1) The original file. I download my RAW files to my computer and run them through Lightroom.  If I am going to work on the photograph in Photoshop, then I leave it quite flat.  I don’t really do a lot of color and contrast enhancements in Lightroom because I like to use layer masks, the opacity slider, and brushes to change the effect in different areas of the photograph.  Most of the time I use Lightroom for color and white balance corrections and leave the rest untouched.  So, here is the original as it was run through Lightroom:

 

2) Dodge and Burn. If you have any action sets at all, it is likely that you have a dodge and burn action in there somewhere.  I recommend using curves to dodge and burn rather than the official dodge and burn tool in Photoshop because the latter can shift your colors.  I’m not going to go into the step by step process to create your own Dodge/Burn action since most people do own actions to lighten and darken different areas of an image, but if you would like to hear about that in a future post just shoot us an email and we will make that happen.  As you can see in this next step, very little changes.  I have lightened the skin in a few areas, but otherwise I have left the image alone.

 

3) Vibrance/Saturation Layer. If you open the Layers palette in Photoshop CS5, you will see a circle that is half white/half black at the bottom of the palette.  Click on that, and then select Vibrance/Saturation.  Generally I will make the greater part of the adjustment with the Vibrance slider.  What is the difference?  The easy explanation is that Vibrance is a non-linear adjustment while Saturation is a linear adjustment.  What does this mean?  The Vibrance slider will enhance the colors that are duller in the picture to a greater degree while the Saturation slider enhances everything equally.  Therefore, my larger move will occur with the Vibrance slider while I change the Saturation slider sparingly.  The great things about this method is that it creates a layer mask for you, so if you have an area of the image that looks strange and seriously overprocessed (whatever your version of overprocessed is), you can simply paint the effect out of the image.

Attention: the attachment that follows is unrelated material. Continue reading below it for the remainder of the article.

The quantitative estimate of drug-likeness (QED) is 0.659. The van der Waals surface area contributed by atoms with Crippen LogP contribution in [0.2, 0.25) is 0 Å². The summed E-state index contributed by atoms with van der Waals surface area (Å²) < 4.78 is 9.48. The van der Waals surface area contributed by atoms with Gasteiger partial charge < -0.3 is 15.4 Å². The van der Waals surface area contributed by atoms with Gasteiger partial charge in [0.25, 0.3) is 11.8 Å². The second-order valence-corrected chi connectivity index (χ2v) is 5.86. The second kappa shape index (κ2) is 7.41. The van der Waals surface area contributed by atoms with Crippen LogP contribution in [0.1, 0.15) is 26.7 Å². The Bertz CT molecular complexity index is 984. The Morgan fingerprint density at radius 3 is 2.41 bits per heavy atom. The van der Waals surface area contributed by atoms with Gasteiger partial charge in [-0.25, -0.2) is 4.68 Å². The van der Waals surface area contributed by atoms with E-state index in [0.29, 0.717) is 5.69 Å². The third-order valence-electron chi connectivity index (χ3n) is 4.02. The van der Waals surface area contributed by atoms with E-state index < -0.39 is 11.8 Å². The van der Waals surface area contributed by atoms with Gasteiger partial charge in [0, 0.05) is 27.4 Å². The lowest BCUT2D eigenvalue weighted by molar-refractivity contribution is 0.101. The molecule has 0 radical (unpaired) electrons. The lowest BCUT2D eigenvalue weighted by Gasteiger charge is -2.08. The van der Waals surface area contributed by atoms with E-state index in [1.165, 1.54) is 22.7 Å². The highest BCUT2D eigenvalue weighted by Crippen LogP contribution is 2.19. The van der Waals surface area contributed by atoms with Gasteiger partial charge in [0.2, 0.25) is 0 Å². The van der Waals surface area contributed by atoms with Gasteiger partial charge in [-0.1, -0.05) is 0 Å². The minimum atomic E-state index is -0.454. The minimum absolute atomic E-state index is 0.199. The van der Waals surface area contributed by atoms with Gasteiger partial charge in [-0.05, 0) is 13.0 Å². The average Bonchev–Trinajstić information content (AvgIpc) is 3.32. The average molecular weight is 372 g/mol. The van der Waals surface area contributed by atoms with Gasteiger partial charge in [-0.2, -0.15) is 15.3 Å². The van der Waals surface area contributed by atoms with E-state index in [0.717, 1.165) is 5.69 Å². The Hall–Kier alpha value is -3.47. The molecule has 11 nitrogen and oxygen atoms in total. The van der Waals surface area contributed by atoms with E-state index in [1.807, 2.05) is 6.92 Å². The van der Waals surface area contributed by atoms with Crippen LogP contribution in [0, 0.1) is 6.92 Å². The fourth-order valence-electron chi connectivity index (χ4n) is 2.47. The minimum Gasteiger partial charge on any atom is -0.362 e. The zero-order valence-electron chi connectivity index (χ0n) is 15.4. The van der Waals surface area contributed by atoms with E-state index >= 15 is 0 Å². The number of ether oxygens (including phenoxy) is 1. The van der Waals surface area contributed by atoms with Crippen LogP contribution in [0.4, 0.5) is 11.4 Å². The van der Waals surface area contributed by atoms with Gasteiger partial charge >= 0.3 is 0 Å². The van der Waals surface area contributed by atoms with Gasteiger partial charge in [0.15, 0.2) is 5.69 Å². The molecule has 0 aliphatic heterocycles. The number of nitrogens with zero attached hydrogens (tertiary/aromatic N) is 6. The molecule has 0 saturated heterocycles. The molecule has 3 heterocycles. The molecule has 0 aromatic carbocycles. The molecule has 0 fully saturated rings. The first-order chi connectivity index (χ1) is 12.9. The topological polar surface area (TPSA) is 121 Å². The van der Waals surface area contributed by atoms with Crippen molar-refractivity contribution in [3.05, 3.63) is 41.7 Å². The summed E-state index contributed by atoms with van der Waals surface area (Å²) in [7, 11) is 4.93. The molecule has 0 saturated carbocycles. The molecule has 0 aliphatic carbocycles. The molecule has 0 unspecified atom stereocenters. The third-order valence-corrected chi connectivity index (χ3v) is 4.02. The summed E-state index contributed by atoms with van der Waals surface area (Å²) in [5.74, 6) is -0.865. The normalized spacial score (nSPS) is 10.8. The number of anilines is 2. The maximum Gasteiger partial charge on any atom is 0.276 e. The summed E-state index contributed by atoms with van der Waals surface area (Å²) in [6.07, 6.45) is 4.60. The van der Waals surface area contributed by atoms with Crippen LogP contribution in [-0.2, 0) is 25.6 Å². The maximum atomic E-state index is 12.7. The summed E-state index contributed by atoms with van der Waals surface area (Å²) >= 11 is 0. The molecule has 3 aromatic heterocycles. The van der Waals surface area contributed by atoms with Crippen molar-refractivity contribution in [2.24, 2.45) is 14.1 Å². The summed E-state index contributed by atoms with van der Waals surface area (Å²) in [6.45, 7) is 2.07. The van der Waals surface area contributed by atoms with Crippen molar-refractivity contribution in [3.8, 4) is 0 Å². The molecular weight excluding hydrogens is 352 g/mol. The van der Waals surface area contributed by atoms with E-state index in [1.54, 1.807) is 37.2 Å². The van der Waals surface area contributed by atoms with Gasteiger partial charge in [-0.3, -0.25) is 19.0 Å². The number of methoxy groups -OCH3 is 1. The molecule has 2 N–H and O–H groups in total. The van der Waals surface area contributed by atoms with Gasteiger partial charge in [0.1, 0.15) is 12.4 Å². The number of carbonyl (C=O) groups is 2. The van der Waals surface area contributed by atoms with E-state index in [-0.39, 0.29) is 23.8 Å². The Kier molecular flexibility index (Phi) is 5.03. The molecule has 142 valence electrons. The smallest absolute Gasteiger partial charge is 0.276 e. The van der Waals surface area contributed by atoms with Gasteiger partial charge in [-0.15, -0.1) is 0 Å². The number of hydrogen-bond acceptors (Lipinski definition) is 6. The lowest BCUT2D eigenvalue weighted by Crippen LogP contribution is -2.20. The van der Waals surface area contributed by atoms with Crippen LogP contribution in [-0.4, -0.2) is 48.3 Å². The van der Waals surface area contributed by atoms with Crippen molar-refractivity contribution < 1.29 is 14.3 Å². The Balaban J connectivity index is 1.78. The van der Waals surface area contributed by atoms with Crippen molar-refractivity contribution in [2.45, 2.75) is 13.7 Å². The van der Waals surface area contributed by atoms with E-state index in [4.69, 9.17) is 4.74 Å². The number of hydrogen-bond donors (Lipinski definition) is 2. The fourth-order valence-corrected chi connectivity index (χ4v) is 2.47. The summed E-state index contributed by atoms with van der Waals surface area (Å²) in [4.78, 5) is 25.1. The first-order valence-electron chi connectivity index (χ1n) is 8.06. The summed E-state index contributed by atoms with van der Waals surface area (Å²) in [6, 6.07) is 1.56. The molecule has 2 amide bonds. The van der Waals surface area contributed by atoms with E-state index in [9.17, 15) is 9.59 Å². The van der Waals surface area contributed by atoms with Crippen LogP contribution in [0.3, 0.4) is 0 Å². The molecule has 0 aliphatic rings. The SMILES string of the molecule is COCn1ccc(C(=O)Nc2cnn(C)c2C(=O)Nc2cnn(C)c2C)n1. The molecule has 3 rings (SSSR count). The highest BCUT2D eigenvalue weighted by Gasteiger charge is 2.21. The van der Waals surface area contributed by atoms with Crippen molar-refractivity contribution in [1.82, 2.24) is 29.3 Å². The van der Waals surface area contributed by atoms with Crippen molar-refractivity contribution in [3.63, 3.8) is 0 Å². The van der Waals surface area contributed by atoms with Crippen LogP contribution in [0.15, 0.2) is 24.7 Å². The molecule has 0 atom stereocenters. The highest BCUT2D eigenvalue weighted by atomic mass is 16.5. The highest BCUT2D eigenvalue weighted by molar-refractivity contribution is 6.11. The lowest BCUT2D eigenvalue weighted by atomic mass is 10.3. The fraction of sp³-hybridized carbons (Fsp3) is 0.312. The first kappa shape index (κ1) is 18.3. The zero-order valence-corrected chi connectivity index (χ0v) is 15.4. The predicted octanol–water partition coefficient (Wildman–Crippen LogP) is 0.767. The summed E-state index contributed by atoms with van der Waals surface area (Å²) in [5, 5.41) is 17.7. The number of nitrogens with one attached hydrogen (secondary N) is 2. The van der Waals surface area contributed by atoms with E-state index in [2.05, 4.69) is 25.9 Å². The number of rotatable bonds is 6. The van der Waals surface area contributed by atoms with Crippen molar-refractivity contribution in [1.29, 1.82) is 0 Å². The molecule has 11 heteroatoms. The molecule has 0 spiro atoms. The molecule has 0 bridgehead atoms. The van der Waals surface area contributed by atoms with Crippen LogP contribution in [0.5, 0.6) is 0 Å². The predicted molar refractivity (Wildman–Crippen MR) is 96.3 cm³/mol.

4) Brightness/Contrast Layer. Once again, I will venture to the Layers palette.  Make sure you are on the background layer and then click the Fill/Adjustment Layer (black/white circle) again and select Brightness/Contrast.  I generally give the image a bit of a contrast boost in this step, and then I paint the effect out of some of the shadow areas in my layer mask.

 

5) Curves Layer. I create a new Fill/Adjustment Layer and select Curves.  This time I create a bit of an S curve so that the lighter areas are brightened and the darker areas are darkened with another contrast boost.  Once again, I will paint the effect out of some of the shadow details as well as many of the skin tones.

 

6) Texture/Overlay.  Finally, I will determine whether the image could benefit from a texture/overlay.  In many cases, a subtle texture applied judiciously can boost the colors of your image.  In this case, I selected a texture I shot several years ago (it is a shot of a rusty sheet of metal that is red/orange) and pulled it onto the image.  I selected Soft Light as my layer blending mode, lowered the opacity of the layer, and then created a mask and painted it out of the skin.

Because I leave all of my layers open until the end, once I get to the “final” image I can go back and tweak the opacity of each layer if there is something about the image that bothers me.  In this final image I have painted the colors out of the skin to give a more natural skin tone.  This is only one technique for enhancing your colors in Photoshop without actions, but it is definitely one of my favorites!

Post by Maine Wedding Photographer Michelle Turner.

 

 

 

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Assignment Series: Here comes the sun!

April 1st, 2011  |  by  |  published in Mingle

It’s the end of Winter! Time for SUN!!! in this installment of our ever-popular assignment series, we bring you the phrase “Here comes the sun!”

Your assignment is to illustrate the phrase “Here comes the sun!”. This might be a photojournalistic exercise or an artistic construction. We leave it up to you to define the phrase and how you will interpret it.

You are more than welcome to comb through your files for a photo that illustrates the term, but we would absolutely love it if you shot something for the assignment, special!!

Our assignment series is open to everyone. We’re hoping you’ll wanna play along.

The most creative entry wins!

We will post all of the entries on our Facebook page, and post a few of our favorites on our blog, complete with a link back to your blog or website.

How to enter!

Images should be sized to 590 pixels on the long side. If you need help figuring that out, ask your favorite Shootstyler! And by all means, slap that logo on there if you have one! You can enter up to one photo a day for the duration of the assignment. Email your entry to:

assignment@shootstyle.com

We have an album on our Facebook fan page. When the entries start coming in, we’ll post them there first. Check in with us at Facebook if you are looking for some inspiration.

www.facebook.com/ShootStyle

The deadline is April 15th!

Let’s have fun doing this together!! Assignment series: “Here comes the sun!”